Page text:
Dozens of races across the country remained unresolved as of midday Wednesday, yet Republicans were already engaging in that age-old post-election game among members of the side that underperformed: Who’s to blame?
And in many conversations among players late Tuesday and early Wednesday, a clear target was emerging: Donald Trump, who inserted himself into dozens of races and even said on the eve of the election that he deserved the credit if his party did well, but not the blame if they didn’t.
“The election was a lot closer than it should have been because Trump endorsed some candidates in Republican primaries who were inexperienced, first time-candidates not ready for a very intense, high-profile Senate race,” says Whit Ayres, a Republican strategist and pollster.
Trump spent Wednesday morning at his Mar-a-Lago Club in Palm Beach, Fla., making angry calls to friends and advisors about why the decisive wave of GOP victories that he and so many others had predicted failed to materialize, with the former President blaming others for the endorsement decisions he had made, according to a former Trump White House official still in touch with Trump’s inner circle. Trump said in those conversations that candidates that lost should have more fully embraced his lie about winning the 2020 election, singling out TV doctor Mehmet Oz’s defeat to John Fetterman in the Pennsylvania Senate race as an especially frustrating outcome, said the former official, who noted that Trump was also fuming that the Rupert Murdoch-owned New York Post printed the headline “DeFuture” to describe Florida Governor Ron DeSantis, whose landslide reelection victory on Tuesday topped Trump’s 2020 margins in the state.
By the afternoon, Trump had simmered down a bit, writing on his social media platform Truth Social that the election results were “somewhat disappointing,” but saying that from “my personal standpoint it was a very big victory” tallying his own count of wins and losses for candidates he endorsed—“219 WINs and 16 losses in the General.”
Those losses, however, included some of the most expensive and hard-fought races of the midterms, ones in which Trump all but determined the Republican nominee with his endorsement. Many of Trump’s own supporters criticized his involvement in midterm races.
While the former President sulked, Republicans took stock of what impact his candidate picks and election denials had on the outcome, which wasn’t the clear rebuke to Joe Biden’s presidency they had expected. Instead, Republicans are looking at the prospect of controlling the House by a razor-thin margin, if they flip it at all, which would make the prospective speaker Kevin McCarthy beholden to fringe members of the Republican caucus. Control of the Senate remains too close to call.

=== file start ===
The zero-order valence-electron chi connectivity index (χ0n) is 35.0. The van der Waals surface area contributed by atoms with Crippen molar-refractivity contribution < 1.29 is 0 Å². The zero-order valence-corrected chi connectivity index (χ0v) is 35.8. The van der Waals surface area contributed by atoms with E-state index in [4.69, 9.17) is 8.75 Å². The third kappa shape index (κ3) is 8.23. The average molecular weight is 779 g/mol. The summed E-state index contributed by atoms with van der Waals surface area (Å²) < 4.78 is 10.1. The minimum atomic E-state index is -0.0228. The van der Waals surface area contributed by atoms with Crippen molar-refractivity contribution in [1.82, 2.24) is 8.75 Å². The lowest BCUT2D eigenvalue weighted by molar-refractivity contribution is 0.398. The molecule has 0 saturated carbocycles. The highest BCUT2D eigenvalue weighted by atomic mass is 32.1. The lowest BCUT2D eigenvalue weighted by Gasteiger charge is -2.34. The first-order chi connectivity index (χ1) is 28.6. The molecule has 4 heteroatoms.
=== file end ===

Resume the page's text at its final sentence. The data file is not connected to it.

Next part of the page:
Matt Langston, a general consultant in Austin, Texas, at Engage Right, a conservative strategy firm, pushed back on the notion that Trump’s involvement in the midterms was a mistake, saying such an assessment couldn’t be determined until the final partisan make-up of the next Congress was known.
“The takeaway of last night was either a referendum on Trump or a referendum on Biden—that answer is not clear just yet,” Langston tells TIME.
Biden, for his part, thinks the answer is not in doubt.
“Democrats had a strong night,” he said Wednesday afternoon, speaking to reporters in the State Dining room of the White House. Biden said that “while the press and the pundits were predicting a red wave. It didn’t happen.”
The results, although incomplete, were seen inside the White House as a vindication of Biden’s measured approach to leadership and his warnings about the dangers that election deniers present to American democracy. “With their votes, the American people have spoken once again and proved that democracy is who we are,” Biden said.
Ayres agrees that a major drag on Republican candidates was Trump’s denial of the 2020 results and his efforts to overturn the election certification on Jan. 6. “It turns out that trying to overturn an election is not widely popular with American voters,” he says. Ayres pointed to election denier and former TV news anchor Kari Lake’s campaign for Arizona governor against Democrat Katie Hobbs, which as of late Wednesday remained neck-and-neck as ballots were still being counted. “Kari Lake is a very polished, very effective candidate,” Ayres said. “Katie Hobbs is a very unpolished, ineffective candidate. And yet that appears to be something close to a dead heat, because of Kari Lake’s election denialism.”
What Trump does in the coming weeks could once again impact which party controls the Senate, or at least, by what margin. In the Georgia match-up between Trump-backed candidate Hershel Walker and Democratic Senator Raphael Warnock, neither candidate broke 50 percent of the vote, sending the race to a Dec. 6 runoff. Trump is widely expected to declare his candidacy for President on Tuesday, Nov. 15, at his Florida club. The night before the midterms, Trump told a rally in Dayton, Ohio he’d be making a “very big announcement” that day.
But having a blitz of headlines about Trump’s campaign for President may not be what Republicans need in their bid to control the Senate. Some Trump allies, such as former White House Press Secretary Kayleigh McEneny and Trump’s former senior advisor Jason Miller, said they had advised the former President to delay major announcements until after the Georgia runoff was decided.
Langston suggested that the outcome of the midterms might actually make Trump more likely to pull the trigger and announce . “History has taught us that you are dealing with a candidate and a team of advisers that, the more of an uphill climb it seems, the harder they fight,” he says.
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